Pop quiz, hotshot: The S&P is up nearly 60% from its closing low in March. If the market continues to go up, you want to ride along with it. But if it reverses course, you want to protect your nest egg. So what do you do?
The answer seems obvious, right? Unemployment is closing in on 10%, companies like Nokia (NYSE: NOK ) and Halliburton (NYSE: HAL ) are expected to post big year-over-year earnings declines in the third quarter, and government spending is propping up the economy. It's time to sell!
But wait just a second there. Financial companies like Morgan Stanley (NYSE: MS ) and Wells Fargo (NYSE: WFC ) seem to be getting their footing back, home sales appear to finally be showing signs of stabilization, and a recent survey of economists showed that most think the recession is over and expansion has begun. For Pete's sake, buy!
Don't mind the 60%
Stock market commentators tend to be a rather fearful bunch. When times get bad and the market is sinking, many of them seem to suffer from taphephobia -- a fear of getting buried alive -- and they want to run for the hills as quickly as possible. On the flip side, when the market is shooting up, acrophobia -- the fear of heights -- seems to come into play and, well, they're off running for the hills again.
But if you ask me -- or really any fundamentals-oriented investor -- our concern shouldn't be over how much the market has gone up or down, but rather whether its valuation is attractive or unattractive. If a hot market with sky-high valuations rises 60% in a few months, that acrophobia is probably warranted. On the other hand, if a sorely undervalued market tacks on that same 60%, there could still be good reason to buy.
Do mind the valuation
There are many ways to track the market's valuation, but I'm a big fan of the work that Robert Shiller of Yale has done. He maintains a spreadsheet that tracks the S&P's price and earnings going all the way back to 1871 and tracks the market's valuation by comparing price to the average earnings over the past 10 years.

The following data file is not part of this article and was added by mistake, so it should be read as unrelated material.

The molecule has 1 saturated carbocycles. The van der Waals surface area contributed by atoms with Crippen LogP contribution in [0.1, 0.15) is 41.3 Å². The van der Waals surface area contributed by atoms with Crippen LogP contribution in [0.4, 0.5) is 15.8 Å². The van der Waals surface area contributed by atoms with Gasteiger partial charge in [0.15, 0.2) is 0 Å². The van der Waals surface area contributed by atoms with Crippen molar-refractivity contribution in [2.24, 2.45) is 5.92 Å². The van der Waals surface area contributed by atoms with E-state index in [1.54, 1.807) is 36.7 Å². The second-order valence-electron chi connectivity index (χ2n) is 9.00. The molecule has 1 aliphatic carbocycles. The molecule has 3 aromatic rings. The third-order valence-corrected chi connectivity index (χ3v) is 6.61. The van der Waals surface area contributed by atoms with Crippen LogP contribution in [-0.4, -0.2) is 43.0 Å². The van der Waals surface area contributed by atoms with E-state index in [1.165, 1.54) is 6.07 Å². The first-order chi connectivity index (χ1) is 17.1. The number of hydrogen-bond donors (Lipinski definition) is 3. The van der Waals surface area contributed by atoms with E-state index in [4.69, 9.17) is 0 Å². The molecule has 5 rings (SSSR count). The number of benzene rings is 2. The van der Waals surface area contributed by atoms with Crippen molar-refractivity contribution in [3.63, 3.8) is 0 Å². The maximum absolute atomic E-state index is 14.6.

The long-term average P/E ratio is around 16.3. The current readout is 19.3, which is up from 13.3 in March and down from 27 prior to the market's crash. So today's valuation isn't nearly as attractive as March's, but it's much more attractive than what was available to us prerecession.
What's concerning though, is that earnings estimates for the S&P index from Standard & Poor's suggest that earnings will remain well below their prerecession levels. This means that even if the market doesn't move up much more, its valuation will rise as average earnings fall. And if you want to try and escape this escalating valuation by moving back to a P/E based on a single year of earnings, don't bother -- earnings are expected to be low enough that the single-year P/E may be over its historical average through the end of 2011, even if the S&P's price doesn't budge from today's level.
So what do you do?
Earlier in the year, when the market's valuation was undeniably low, it was difficult to go wrong with buying an index fund and calling it a day. Sure, you could have done better buying certain individual stocks such as Caterpillar (NYSE: CAT ) (up 124%) or US Bancorp (NYSE: USB ) (up 125%), but you would have done quite well with an index and wouldn't have had to break much of a mental sweat.
If you're a long-term retirement investor and you want to keep it simple, you still may be OK grabbing those index funds today. For investors who like to put on a hard hat and go prospecting for the best stock opportunities, though, now is a good time to start eschewing the index funds in favor of some individual stocks that are still undervalued.
Hewlett-Packard (NYSE: HPQ ) , for example, is still trading at just 11 times its expected 2010 earnings -- which is much more attractive than the broad S&P index. Defense powerhouse Lockheed Martin, meanwhile, is sitting at an attractive forward P/E of just over 9.
And while I think the stocks of those blue-chip candidates will perform quite well, there may be even more opportunity for investors willing to consider small-cap stocks. The world of small caps is a largely uncharted sea of stocks that most institutional types avoid because they're too small to make an impact on huge mutual fund portfolios. For individual investors, though, they can be a great way to find hidden value -- particularly at the outset of an economic recovery.
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Fool contributor Matt Koppenheffer does not own shares of any of the companies mentioned in this article. Nokia is a Motley Fool Inside Value recommendation. The Fool's disclosure policy enjoyed Speed in spite of Keanu Reeves.